What We Are Reading Today: Muqtada Al-Sadr and the Battle for the Future of Iraq

Updated 20 May 2018
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What We Are Reading Today: Muqtada Al-Sadr and the Battle for the Future of Iraq

  • Al-Sadr has reinvented himself as a leader willing to campaign against corrupt government and is opposed to Iranian influence in Iraq’s affairs.

Official Iraqi election results have placed Muqtada Al-Sadr, the volatile Shiite cleric, in the position of kingmaker — a remarkable comeback for a man who once sent his militia fighters into battle with US soldiers.

Since his time fighting the US, Al-Sadr has reinvented himself as a leader willing to campaign against corrupt government and is opposed to Iranian influence in Iraq’s affairs.

This book by Patrick Cockburn offers an insight into how Al-Sadr positioned himself during the years after the US-led invasion of Iraq and the downfall of Saddam Hussein, and examines why he is so pivotal to the future of the country.

Al-Sadr is revealed as a complex character and sophisticated politician.

As he sets about deciding who will form the next government, this maverick figure’s difficult, bloody and at times tragic past makes compelling reading. 


‘Tales of Yusuf Tadrus’ — the story of a struggling artist with bills to pay

Updated 20 June 2018
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‘Tales of Yusuf Tadrus’ — the story of a struggling artist with bills to pay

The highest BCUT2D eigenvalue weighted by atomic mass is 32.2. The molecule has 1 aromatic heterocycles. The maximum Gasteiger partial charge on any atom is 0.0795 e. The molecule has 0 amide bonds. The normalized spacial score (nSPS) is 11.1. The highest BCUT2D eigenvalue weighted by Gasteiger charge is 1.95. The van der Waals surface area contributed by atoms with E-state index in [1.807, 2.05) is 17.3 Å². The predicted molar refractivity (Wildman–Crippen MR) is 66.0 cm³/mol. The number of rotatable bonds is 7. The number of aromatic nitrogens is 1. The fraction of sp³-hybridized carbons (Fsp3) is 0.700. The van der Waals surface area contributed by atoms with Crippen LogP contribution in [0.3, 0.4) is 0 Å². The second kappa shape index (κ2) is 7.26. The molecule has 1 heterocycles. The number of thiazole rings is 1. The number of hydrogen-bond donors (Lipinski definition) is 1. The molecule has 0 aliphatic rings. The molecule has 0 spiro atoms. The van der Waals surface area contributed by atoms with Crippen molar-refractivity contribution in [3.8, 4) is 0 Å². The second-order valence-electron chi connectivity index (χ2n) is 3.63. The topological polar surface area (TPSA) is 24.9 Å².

• Esmat’s novel is a glimpse into the life of an artist, his constant attempt to merge imagination with reality and the life of a Coptic-Christian in Egypt

CHICAGO: Winner of the Naguib Mahfouz Medal for Literature in 2016, Adel Esmat’s “Tales of Yusuf Tadrus” is the story of a young man from the city of Tanta that sits in the Nile Delta. Yusuf struggles to find a balance between his dream of oil painting, canvases and light with his reality of teaching English, providing for a family and attempting to understand where he stands in the world. 

Esmat’s novel is a glimpse into the life of an artist, his constant attempt to merge imagination with reality and the life of a Coptic-Christian in Egypt.

Beginning every chapter with “Yusuf Tadrus Says,” Esmat delves deep into the life of his protagonist, a young man whose very birth leaves him uneasy in life. Knowing his mother had not intended on having children and had devoted her life to God, Yusuf believes he is destined to be extraordinary and embarks on a complicated journey in art and life.

Esmat’s portrayal of Yusuf’s struggle is intimate and detailed. Yusuf is an extremely introspective, introverted character, whose world clashes with his art as it takes him from Tanta to Alexandria, back to Tanta and as far as Al-Tur.

Esmat insightfully narrates an incredible story of struggle and longing. He paints a picture of Egypt, especially Tanta, of the alley where Yusuf grew up on Ghayath Al-Din Street and his family life, his mother who collects contributions for the Holy Bible Association, and his father, Khawaga Tadrus Bushra, donning a Saidi jallabeya, a skullcap and a white scarf as he sells dry beans and seeds. Yusuf spends his childhood riding his bicycle with friends, collecting contributions with his mother, experiencing the Six-Day War and winning a painting competition that brings him to the Palace of Culture on Al-Bahr Street where he learns to draw and, eventually, paint.

Esmat creates in Yusuf a multifaceted character who is both the protagonist and antagonist in his own story, tormented between a dream and reality against the backdrop of an unforgiving society.